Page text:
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Defence class cover - redelivery notices
News & Insights 29 June 2018
Redelivery takes place under a time charter when the charterer’s use of the ship comes to an end and it is once again at the disposal of the owner. As there is no physical transfer of possession, an owner has to rely...
Redelivery takes place under a time charter when the charterer’s use of the ship comes to an end and it is once again at the disposal of the owner. As there is no physical transfer of possession, an owner has to rely upon notification from the charterer that the ship has been redelivered.
Among the charterer’s obligations when redelivering a ship is the obligation to serve written notice of the expected date when the ship will be returned, known as a redelivery notice.
Redelivery notices are important because they enable an owner to plan the ship’s future employment after the present time charter has come to an end. Redelivery notices allow an owner to minimise the time between fixtures and thus attempt to maximise profit.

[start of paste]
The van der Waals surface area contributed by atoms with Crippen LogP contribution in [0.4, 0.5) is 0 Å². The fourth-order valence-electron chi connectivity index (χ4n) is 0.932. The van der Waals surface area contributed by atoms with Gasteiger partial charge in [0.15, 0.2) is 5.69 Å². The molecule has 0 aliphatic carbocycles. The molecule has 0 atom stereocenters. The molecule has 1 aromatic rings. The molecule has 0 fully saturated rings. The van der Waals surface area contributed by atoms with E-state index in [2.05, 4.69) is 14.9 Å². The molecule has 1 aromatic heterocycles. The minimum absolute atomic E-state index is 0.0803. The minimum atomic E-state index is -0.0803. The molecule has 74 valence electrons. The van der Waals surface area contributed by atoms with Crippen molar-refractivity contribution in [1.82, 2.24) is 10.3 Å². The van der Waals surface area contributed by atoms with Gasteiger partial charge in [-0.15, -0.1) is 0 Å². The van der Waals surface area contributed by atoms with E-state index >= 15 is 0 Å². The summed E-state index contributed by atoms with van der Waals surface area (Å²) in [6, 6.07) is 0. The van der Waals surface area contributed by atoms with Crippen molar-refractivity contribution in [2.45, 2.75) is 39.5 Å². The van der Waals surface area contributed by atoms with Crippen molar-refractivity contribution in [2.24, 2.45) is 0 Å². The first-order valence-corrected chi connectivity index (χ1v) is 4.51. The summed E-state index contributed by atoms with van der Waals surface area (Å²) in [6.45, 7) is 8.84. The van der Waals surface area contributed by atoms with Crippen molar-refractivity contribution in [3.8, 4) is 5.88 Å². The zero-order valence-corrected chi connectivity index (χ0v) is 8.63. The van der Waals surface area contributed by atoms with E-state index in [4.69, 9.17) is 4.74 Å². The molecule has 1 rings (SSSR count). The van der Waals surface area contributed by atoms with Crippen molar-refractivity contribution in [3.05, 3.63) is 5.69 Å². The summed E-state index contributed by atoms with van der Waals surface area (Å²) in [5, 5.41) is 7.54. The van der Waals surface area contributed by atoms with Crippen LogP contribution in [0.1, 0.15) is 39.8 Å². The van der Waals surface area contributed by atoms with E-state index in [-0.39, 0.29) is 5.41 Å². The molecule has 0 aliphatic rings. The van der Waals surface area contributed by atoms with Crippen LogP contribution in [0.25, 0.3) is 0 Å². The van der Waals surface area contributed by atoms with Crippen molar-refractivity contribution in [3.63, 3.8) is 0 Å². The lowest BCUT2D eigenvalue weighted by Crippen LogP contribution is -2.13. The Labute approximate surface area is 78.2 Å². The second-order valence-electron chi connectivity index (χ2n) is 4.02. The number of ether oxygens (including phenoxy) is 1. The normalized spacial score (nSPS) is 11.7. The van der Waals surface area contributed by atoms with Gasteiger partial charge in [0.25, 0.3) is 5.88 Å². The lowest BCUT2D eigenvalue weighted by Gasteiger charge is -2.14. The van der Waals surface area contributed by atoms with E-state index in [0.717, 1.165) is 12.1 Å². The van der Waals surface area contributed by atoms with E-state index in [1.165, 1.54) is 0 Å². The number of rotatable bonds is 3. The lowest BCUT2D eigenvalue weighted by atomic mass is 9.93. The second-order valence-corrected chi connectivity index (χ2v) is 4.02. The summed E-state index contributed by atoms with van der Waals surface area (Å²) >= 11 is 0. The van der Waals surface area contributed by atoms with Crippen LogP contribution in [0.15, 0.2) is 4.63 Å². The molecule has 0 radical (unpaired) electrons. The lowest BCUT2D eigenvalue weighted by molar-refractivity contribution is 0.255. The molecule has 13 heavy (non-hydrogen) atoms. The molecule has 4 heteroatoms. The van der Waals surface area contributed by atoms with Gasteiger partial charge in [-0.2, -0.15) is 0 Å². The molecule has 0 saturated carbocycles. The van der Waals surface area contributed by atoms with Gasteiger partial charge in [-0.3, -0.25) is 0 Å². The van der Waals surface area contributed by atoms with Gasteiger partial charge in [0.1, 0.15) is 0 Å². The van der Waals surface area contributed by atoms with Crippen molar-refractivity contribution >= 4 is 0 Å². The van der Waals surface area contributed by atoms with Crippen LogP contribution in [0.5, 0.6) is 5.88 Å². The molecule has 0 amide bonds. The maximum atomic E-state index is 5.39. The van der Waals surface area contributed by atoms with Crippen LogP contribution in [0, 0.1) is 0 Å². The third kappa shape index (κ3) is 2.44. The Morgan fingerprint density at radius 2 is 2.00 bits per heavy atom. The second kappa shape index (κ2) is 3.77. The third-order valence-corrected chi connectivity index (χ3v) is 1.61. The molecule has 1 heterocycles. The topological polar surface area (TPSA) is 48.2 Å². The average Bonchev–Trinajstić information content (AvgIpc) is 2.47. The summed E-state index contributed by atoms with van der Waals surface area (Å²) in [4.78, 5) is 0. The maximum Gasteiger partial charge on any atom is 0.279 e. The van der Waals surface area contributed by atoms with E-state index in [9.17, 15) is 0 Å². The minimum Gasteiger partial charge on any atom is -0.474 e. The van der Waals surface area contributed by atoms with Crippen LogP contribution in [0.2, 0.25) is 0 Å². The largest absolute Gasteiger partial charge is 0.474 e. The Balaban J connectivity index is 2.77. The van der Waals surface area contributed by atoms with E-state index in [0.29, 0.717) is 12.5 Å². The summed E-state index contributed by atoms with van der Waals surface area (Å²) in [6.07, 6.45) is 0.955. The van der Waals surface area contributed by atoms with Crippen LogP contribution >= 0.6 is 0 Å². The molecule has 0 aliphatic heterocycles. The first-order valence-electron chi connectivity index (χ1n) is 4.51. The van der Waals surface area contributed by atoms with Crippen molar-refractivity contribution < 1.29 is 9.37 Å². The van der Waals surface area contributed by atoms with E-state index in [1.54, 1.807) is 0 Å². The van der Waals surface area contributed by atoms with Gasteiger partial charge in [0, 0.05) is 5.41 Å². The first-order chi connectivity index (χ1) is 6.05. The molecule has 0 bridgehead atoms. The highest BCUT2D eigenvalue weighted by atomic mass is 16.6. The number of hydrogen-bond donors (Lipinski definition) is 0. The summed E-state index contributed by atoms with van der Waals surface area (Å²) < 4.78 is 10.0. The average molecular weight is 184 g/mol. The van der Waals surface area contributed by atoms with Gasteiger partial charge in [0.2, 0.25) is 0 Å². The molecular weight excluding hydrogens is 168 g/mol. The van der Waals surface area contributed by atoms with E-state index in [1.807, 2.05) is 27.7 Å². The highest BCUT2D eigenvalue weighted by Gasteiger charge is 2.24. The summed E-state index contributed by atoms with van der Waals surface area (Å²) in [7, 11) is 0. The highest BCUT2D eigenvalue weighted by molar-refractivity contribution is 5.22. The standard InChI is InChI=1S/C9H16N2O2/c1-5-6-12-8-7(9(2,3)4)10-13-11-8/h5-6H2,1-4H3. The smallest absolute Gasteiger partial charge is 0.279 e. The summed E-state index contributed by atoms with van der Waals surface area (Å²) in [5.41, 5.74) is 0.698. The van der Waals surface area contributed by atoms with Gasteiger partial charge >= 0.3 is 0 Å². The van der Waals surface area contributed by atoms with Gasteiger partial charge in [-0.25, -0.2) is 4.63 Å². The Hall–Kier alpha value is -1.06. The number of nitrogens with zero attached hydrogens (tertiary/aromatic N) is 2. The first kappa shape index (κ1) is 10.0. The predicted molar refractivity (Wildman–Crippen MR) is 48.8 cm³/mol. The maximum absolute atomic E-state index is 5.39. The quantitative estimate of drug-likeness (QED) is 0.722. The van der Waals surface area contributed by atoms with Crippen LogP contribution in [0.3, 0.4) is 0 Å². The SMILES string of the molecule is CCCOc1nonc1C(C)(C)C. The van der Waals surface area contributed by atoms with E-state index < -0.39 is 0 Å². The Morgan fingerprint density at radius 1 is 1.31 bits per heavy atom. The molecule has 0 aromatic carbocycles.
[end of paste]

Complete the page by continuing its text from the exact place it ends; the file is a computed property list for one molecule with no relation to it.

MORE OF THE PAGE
Service of late, or invalid, redelivery notices can have a detrimental impact upon the profitability of a ship’s planned next employment.
Example redelivery clause
Charterparties often stipulate that a number of notices are to be given by the charterer, at specified intervals, as the date for redelivery approaches. There is often provision for approximate and then definite redelivery notices to be served.
A typical redelivery clause in a time charter is:
Charterers are to give Owners not less than 20/15/10/7 approximate days’ notice of vessel’s expected date of re-delivery and 5/3/2/1 days’ definite notice.
Status of an approximate redelivery notice
In The Zenovia1 it was held by the English High Court that an approximate redelivery notice does not have contractual force and does not bind the charterer to redeliver at the date specified in the notice. Instead, such a notice is simply a good-faith estimate of the charterer’s (then) intentions for the ship and one which may be subsequently cancelled by the charterer.
To be valid, an approximate notice has to be given in good faith and on reasonable grounds. Any notice that is in any way qualified (such as notices given ‘without guarantee’, ‘all going well’ and/or ‘without prejudice’) should be treated with appropriate caution.
Failure to serve notice of redelivery